BACKGROUND: Disease-modifying therapies (DMTs) for multiple sclerosis (MS) target immunity and have the potential to increase the risk of severe acute respiratory syndrome coronavirus-2 (SARS-CoV-2) infection and alter its clinical course. We assessed these risks in patients with MS (PwMS). OBJECTIVE: The objective of this study was to describe the overall risk of coronavirus disease 2019 (COVID-19) infection, severe disease course, and potential population-level predictors of COVID-19 infection in PwMS, and to provide a context using a cohort of patients with systemic lupus erythematosus (SLE). In addition, the association of different MS DMTs with the incidence and clinical course of COVID-19 was evaluated. Safety data from the Biogen Global Safety Database are also presented on reported cases of COVID-19 in patients treated with Biogen MS therapies. METHODS: The IBM® Explorys electronic health record database of > 72,000,000 patients from US healthcare networks identified patients with MS or SLE, with and without polymerase chain reaction-confirmed COVID-19. COVID-19 cumulative incidence, hospitalization, and deaths among DMT classes were compared using logistic regression (adjusted for age, sex, body mass index, comorbidities, and race/ethnicity). As a secondary data source to assess safety data, COVID-19 reports for Biogen MS therapies were extracted and described from Biogen's Global Safety Database. RESULTS: 30,478 PwMS with an open DMT prescription were identified within Explorys; 344 were COVID-19 positive. The most significant risk factors for acquiring COVID-19 were comorbidity score ≥ 1, body mass index ≥ 30, and Black/African ancestry. Similar risk factors were also identified for patients with SLE. Patients with MS were less likely to develop COVID-19 when treated with interferons (0.61%) and glatiramer acetate (0.51%), vs all other MS DMTs (both p < 0.001); anti-CD20 therapy was associated with the highest risk (3.45%; p < 0.0001). In the Biogen Global Safety Database, we identified 1217 patients who were COVID-19 positive treated with intramuscular interferon beta-1a, peginterferon beta-1a, natalizumab, dimethyl fumarate, diroximel fumarate, or fampridine. CONCLUSIONS: Comorbidities, obesity, and Black/African ancestry, but not age, were associated with a higher risk of SARS-CoV-2 infection in PwMS. Interferons and glatiramer acetate were associated with a reduced COVID-19 risk, whereas anti-CD20 therapies were associated with an increased risk, within the treated MS cohort. COVID-19 safety reports for patients receiving Biogen MS therapies were consistent with the Explorys database and MS literature, illustrating the replicability and power of this approach.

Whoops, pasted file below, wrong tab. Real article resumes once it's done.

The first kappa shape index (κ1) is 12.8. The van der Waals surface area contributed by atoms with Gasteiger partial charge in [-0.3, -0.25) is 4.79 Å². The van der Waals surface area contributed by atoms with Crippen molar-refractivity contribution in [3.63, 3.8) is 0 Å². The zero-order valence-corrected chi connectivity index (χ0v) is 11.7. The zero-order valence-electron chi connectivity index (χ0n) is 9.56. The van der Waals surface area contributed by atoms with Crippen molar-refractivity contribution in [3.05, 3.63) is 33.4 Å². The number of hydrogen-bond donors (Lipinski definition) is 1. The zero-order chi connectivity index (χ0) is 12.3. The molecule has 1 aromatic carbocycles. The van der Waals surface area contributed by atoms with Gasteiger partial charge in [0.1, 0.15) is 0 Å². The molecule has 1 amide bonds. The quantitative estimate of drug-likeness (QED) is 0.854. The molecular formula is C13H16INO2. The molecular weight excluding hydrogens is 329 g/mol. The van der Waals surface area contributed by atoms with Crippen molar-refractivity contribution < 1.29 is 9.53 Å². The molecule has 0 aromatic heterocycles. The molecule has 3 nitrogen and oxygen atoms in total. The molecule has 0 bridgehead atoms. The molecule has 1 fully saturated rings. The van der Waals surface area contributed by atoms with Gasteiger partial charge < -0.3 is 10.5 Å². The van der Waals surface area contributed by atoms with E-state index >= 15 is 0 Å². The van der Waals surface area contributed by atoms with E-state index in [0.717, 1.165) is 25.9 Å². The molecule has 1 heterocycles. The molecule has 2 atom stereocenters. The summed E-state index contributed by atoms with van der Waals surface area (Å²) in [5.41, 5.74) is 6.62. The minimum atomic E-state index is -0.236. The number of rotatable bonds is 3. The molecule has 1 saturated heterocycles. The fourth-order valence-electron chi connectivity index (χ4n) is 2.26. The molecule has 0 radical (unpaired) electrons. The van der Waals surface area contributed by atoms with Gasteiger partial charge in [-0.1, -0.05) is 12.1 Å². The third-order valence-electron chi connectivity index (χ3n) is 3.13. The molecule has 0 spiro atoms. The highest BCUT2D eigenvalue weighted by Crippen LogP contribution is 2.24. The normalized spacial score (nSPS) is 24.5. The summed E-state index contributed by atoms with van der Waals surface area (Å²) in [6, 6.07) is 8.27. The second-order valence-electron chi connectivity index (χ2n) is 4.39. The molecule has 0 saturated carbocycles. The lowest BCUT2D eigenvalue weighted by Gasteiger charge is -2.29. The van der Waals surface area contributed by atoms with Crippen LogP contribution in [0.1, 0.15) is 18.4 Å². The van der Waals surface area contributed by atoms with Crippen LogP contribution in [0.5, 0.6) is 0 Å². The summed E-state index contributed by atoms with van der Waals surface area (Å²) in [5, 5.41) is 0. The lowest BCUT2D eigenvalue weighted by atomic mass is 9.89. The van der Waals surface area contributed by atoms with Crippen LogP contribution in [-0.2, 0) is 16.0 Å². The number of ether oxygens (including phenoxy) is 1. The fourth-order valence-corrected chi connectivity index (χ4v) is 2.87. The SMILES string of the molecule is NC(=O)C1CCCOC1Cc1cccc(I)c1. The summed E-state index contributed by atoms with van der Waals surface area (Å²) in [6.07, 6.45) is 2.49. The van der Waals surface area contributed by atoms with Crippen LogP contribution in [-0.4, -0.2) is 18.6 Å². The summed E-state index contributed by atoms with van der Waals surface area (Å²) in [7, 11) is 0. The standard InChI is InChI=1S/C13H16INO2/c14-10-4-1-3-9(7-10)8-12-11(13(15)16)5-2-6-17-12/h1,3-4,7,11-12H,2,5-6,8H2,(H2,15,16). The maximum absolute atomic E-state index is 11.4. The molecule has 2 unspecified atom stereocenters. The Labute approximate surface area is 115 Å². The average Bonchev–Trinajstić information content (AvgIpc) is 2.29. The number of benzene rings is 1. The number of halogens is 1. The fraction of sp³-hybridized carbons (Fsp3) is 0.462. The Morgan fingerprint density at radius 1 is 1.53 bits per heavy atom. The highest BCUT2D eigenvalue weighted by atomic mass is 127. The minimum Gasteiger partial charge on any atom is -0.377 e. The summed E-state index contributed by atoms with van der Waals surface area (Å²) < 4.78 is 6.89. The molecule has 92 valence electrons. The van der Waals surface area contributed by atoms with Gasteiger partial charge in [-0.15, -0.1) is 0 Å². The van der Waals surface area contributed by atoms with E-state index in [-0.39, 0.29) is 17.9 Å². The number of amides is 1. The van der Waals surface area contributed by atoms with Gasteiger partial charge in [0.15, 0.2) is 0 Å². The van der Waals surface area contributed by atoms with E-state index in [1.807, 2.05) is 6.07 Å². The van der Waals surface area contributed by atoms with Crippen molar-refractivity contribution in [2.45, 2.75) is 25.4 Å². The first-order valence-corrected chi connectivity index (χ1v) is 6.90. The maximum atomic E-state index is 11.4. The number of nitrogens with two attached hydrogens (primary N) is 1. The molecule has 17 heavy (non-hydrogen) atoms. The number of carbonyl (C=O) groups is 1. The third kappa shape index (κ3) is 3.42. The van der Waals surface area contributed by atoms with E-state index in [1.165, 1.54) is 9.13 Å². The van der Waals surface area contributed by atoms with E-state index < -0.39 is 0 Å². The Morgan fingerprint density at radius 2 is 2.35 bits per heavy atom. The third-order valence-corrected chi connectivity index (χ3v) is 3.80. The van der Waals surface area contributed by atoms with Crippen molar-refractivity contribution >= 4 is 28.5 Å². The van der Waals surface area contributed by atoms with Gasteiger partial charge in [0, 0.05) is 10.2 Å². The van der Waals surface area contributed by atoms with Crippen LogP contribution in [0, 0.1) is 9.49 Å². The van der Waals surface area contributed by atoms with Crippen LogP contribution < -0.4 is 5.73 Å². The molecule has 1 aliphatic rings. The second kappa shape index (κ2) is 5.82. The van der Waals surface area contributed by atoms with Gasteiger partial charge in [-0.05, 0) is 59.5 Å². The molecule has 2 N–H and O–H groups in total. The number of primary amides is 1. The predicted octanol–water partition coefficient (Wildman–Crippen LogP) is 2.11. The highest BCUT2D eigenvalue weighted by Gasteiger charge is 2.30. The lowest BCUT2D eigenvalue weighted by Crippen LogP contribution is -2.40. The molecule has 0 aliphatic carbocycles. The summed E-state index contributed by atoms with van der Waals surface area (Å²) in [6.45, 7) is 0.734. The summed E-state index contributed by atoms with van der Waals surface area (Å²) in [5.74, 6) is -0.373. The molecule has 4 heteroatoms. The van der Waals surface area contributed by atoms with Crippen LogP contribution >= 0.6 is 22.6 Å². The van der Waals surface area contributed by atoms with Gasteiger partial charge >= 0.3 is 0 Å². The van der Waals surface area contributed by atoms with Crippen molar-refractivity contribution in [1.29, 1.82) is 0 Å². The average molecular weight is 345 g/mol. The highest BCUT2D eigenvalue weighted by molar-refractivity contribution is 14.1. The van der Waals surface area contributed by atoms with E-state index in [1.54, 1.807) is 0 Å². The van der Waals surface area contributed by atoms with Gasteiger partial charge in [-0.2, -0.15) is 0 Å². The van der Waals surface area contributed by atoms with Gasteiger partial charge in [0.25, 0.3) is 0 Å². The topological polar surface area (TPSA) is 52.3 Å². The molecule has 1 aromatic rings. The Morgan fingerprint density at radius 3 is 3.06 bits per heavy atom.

Subject(s)
COVID-19/epidemiology , Hospitalization/statistics & numerical data , Immunosuppressive Agents/therapeutic use , Multiple Sclerosis/drug therapy , Adolescent , Adult , African Americans/statistics & numerical data , Aged , Aged, 80 and over , Alemtuzumab/therapeutic use , Azathioprine/therapeutic use , COVID-19/mortality , Cladribine/therapeutic use , Comorbidity , Crotonates/therapeutic use , Cyclophosphamide/therapeutic use , Cyclosporine/therapeutic use , Databases, Factual , Dimethyl Fumarate/therapeutic use , Female , Fingolimod Hydrochloride/therapeutic use , Humans , Hydroxybutyrates , Immunologic Factors/therapeutic use , Incidence , Interferon-beta/therapeutic use , Logistic Models , Lupus Erythematosus, Systemic/drug therapy , Lupus Erythematosus, Systemic/epidemiology , Male , Methotrexate/therapeutic use , Middle Aged , Mitoxantrone/therapeutic use , Multiple Sclerosis/epidemiology , Mycophenolic Acid/therapeutic use , Natalizumab/therapeutic use , Nitriles , Obesity/epidemiology , Risk Factors , Rituximab/therapeutic use , SARS-CoV-2 , Toluidines/therapeutic use , United States/epidemiology , Young Adult
9.
Ann Neurol ; 89(4): 780-789, 2021 04.
Article in English | MEDLINE | ID: covidwho-1070695

ABSTRACT